Lucky me! Just when it’s time to dream up something creative to do with squash, what appears at the farmers market? Bottle gourd! The pile of lanky, pale green gourds drew some quizzical looks here in Washington, but I recognized them immediately from my time in India. Bottle gourd is a common vegetable curry on the Subcontinent, where it’s known as lauki, doodhi and a bunch of other names, depending on where you are.
If you are familiar with this skinny gourd with lovely green skin, you may know it by its Italian name, cucuzza. Although the Italian versions can be on the super-slender side, the gourds can also be quite hefty, like a baseball bat. The slinky pair I picked out at the market were nearly as long as my arm. They must be peeled before eating and have a very mild flavor, not unlike summer squash.
OK, so I’ve found a gourd that will be new to many of you. But given that I’m responsible for the sweet side of this sweet/savory/spin equation, what on earth am I going to do with it?
Luckily, a recent stop for a delicious Indian meal in New York had reminded me that in India, vegetables are frequently used in sweets, just as unripe fruits, like green bananas and papayas, are often treated like vegetables. You can find puddings made of cabbage (no, really, I mean it), beets and carrots, and countless types of sweets made from legumes of all kinds.
So, standing at the market, waxing nostalgic about my days in the desert, I didn’t even bother going home to do some Googling. I was not leaving that market without my long-lost lauki, and I felt pretty damn confident I would find a sweet recipe to use it in.
Turns out it was a safe bet. I found several different options: barfi, which is kind of like fudge and made with milk; halwa, essentially ground nuts, grains, veggies or fruits mixed with an often-ungodly amount of sugar and ghee; and, my personal favorite, kheer, also known as payasam. Kheer is best known to Americans as the Indian version of rice pudding, but it can be made with all sorts of things, from vermicelli to nuts to carrots to, naturally … bottle gourd!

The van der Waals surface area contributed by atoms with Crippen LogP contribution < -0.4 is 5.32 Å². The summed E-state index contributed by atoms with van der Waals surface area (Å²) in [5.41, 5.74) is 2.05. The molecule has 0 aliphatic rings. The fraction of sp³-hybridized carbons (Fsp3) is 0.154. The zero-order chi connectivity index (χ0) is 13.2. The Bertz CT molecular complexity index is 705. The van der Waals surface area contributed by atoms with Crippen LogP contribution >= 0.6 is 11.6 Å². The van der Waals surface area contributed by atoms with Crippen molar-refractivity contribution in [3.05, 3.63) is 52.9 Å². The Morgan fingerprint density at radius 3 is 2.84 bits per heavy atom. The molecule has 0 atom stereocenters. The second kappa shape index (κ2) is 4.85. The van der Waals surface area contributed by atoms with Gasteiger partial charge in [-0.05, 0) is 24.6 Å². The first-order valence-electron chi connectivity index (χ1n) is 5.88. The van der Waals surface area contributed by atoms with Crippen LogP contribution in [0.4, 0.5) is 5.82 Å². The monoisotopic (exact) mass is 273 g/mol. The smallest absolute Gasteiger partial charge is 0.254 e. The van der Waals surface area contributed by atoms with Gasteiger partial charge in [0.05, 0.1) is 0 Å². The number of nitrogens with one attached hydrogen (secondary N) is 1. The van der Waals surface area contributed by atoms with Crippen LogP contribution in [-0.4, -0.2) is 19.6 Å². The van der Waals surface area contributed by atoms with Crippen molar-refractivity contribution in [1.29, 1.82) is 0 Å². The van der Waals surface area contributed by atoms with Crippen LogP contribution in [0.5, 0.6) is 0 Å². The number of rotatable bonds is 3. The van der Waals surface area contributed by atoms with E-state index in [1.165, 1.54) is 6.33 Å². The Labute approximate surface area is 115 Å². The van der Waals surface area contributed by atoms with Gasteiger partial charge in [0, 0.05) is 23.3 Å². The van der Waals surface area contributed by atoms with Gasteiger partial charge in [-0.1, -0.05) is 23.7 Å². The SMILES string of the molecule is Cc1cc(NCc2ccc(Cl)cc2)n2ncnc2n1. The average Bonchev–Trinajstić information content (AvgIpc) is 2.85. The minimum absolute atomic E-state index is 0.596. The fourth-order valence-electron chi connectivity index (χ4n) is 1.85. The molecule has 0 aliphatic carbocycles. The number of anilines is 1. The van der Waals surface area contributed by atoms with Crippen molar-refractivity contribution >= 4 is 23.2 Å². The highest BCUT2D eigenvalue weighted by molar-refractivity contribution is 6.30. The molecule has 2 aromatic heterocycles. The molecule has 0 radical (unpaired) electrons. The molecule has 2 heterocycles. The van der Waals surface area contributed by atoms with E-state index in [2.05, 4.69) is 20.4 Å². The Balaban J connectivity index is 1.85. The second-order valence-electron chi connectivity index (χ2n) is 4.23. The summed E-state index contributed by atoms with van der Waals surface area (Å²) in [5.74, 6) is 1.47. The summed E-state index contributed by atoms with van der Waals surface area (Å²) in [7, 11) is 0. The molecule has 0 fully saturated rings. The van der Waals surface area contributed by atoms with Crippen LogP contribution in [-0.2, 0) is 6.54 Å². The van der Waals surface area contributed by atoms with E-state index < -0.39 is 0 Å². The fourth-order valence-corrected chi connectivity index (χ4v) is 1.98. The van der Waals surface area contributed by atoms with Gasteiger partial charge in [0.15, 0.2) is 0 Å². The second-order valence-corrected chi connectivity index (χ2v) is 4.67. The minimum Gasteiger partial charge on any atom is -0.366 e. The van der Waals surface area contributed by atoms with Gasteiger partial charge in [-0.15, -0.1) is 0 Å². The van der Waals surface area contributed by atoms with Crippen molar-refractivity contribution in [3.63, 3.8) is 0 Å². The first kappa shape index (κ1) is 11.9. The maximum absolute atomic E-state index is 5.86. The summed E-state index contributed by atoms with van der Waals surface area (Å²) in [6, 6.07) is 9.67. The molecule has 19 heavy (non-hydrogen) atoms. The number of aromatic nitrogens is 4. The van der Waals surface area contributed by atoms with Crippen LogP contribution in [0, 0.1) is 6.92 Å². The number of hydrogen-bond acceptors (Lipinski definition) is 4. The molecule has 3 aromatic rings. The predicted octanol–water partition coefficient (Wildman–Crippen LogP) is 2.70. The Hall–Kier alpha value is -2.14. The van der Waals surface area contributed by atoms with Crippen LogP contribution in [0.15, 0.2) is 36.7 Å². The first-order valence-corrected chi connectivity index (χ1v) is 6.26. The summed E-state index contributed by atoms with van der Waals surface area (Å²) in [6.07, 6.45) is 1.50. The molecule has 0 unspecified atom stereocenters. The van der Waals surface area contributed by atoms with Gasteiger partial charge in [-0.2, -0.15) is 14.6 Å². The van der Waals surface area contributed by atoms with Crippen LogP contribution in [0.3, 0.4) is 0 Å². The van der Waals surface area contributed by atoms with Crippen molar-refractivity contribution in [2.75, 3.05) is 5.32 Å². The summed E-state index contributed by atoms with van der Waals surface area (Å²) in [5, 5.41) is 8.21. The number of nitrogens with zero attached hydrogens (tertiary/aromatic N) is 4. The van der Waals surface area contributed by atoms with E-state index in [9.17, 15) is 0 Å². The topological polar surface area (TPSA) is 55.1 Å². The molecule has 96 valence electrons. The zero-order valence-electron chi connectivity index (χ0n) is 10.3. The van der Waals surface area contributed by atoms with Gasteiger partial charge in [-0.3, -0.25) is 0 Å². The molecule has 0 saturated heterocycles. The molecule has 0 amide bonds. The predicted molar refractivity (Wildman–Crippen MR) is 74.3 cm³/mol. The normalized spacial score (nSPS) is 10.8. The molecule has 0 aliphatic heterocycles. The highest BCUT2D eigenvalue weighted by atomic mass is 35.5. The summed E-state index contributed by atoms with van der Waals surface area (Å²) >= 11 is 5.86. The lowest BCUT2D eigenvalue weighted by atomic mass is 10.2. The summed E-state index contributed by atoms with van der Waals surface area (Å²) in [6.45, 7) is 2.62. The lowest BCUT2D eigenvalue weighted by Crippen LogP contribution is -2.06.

I’ll be honest, though: while this dessert, flavored with cardamom and saffron, is quite simple, making it is not for the impatient. Kheer is generally much more watery than American puddings, which tend to be custard-like. Even so, getting milk to thicken up — even with some help from evaporated and condensed milk — takes a long time on the stove (how do I keep getting myself into these time-sucking pudding projects, anyhow?).
That said, lauki kheer is delicious. In fact, the sweet milk mixture alone is so good, it really doesn’t even need the gourd, except to give the liquid some heft — and you some sense of satisfaction that you’re eating vegetables for dessert.
1/2 pound bottle gourd
3 cups milk (whole is best)
1/2 cup sweetened condensed milk
1 tablespoon ghee or butter
10 or so strands of saffron
1/2 teaspoon ground cardamom
1/4 teaspoon almond extract or rose water
Pistachio or almonds, ground, for garnish
Pour the milk and condensed milk into a thick-bottomed sauce pan and heat on medium. Simmer without a lid, stirring occasionally to scrape the bottom of the pan, for 40 minutes to an hour, until it thickens somewhat.
Meanwhile, peel the gourd, then slit in half lengthwise and scrape out the seeds with a spoon (as you would cucumbers). Grate it with a box grater, then squeeze out as much water as possible.
Heat the ghee on medium heat and, when hot, fry the grated gourd until it’s cooked; about 5 minutes.
Add the gourd to the milk along with the saffron, cardamom and extract or rose water, and continue simmering until it has a consistency you like. Taste for sweetness and add some sugar if you like. Keep in mind this will not be like a custard or pudding — it will be thinner than condensed milk, and helped by the heft of the grated gourd. If you’ve ever had kheer (made with rice) at an Indian restaurant, that’s pretty much what you’re going for.
Top with grated pistachio and enjoy hot or cold! Makes about four servings.